RAEV B.A. Sarmatian Graves with Hiding-Holes in the Bottom of Pits in Kurgan Cemeteries of the Lower Volga Region

DOI: https://doi.org/10.15688/jvolsu4.2020.4.13 

Boris A. Raev

Candidate of Sciences (History), Senior Researcher,

Laboratory of Archeology, Federal Research Centre The Southern Scientific Centre of the Russian Academy of Sciences,

Chekhov St, 41, 344006 Rostov-on-Don, Russian Federation

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Abstract. Introduction. The article discusses one of the types of hiding-holes that were made in Sarmatian graves of the Lower Volga region. Hiding-holes as a substantial element of a graves structure are typical for Sarmatian burials of the last century BC and the first centuries AD. They were built in the burial pit, as well as near it, as a rule, in the west soil. In the burial pit, these were usually made as niches in the bottom parts of the walls, though hiding-holes in the bottom of the graves are characteristic only for the Lower Volga region.

Methods and materials. There are not very many graves with hiding-holes in the Volga Region – eight in total, and none of them have been found in the neighboring regions, or only single cases are known. Archive data on excavations of the kurgans in the region allows the author to specify some essential construction details of the graves with hidingholes. These holes were dug out in the bottom of the grave pits; they are round in shape, 0.3–0.5 m in diameter and 0.3–0.6 m in depth. A deceased was placed over the holes. A principal item always placed in all hiding-holes is a bronze cauldron, which in some cases is accompanied by other types of metal and ceramic vessels. The author comprehensively applies several scholarly methods of archaeological research. The first stage of collecting and initial processing of material included methods of external and internal analysis of sources taking into account professional characteristics of researchers. The primary classification method based on the similarity of objects, as well as the traditional method of comparative typology, was used at the interpretation stage. The interpretation of materials also required the use of the classical method of extensive parallels including ethnological examples.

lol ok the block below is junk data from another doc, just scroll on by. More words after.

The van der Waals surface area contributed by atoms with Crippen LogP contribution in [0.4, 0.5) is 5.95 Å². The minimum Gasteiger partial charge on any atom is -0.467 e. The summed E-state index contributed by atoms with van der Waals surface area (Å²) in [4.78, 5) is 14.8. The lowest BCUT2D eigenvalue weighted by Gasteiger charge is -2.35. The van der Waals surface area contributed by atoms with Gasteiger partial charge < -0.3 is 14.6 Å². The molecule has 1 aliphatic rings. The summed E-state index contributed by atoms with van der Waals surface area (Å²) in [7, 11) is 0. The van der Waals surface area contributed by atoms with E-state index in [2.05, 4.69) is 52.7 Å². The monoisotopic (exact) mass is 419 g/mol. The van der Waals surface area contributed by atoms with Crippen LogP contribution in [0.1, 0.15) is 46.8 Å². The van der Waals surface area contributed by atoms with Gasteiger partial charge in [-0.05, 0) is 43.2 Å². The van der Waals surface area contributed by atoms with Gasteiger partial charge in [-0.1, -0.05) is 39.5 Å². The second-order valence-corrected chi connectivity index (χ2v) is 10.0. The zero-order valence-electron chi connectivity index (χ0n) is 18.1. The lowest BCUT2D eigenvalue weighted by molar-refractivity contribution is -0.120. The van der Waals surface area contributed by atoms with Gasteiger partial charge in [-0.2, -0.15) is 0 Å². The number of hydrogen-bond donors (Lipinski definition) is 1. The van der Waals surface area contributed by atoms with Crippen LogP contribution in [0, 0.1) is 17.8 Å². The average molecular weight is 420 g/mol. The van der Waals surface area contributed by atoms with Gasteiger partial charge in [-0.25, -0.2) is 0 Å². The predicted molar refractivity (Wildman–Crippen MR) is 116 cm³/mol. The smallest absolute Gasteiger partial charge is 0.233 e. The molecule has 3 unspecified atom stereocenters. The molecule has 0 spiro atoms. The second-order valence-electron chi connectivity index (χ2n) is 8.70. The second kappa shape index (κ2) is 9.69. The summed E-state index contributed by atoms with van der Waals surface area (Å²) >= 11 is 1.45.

Results. Among the burials with hiding-holes in the bottom of the pits, the majority were burials of women. Considering not only the ordinary but also the sacred meaning that was attached to the cauldrons by the nomads of Eurasia, the author concludes that the hiding-holes in the bottom of Sarmatian graves blocked out by the body of the deceased, served not only as a secret place for treasures but had some others cult significance.

Key words: Early Iron Age, Lower Volga, Sarmatians, burial structures, hiding-holes, bronze cauldrons.

Citation. Raev B.A. Sarmatian Graves with Hiding-Holes in the Bottom of Pits in Kurgan Cemeteries of the Lower Volga Region. Vestnik Volgogradskogo gosudarstvennogo universiteta. Seriya 4. Istoriya. Regionovedenie. Mezhdunarodnye otnosheniya [Science Journal of Volgograd State University. History. Area Studies. International Relations], 2020, vol. 25, no. 4, pp. 200-213. (in Russian). DOI: https://doi.org/10.15688/jvolsu4.2020.4.13.

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Sarmatian Graves with Hiding-Holes in the Bottom of Pits in Kurgan Cemeteries of the Lower Volga Region by Raev B.A. is licensed under a Creative Commons Attribution 4.0 International License.

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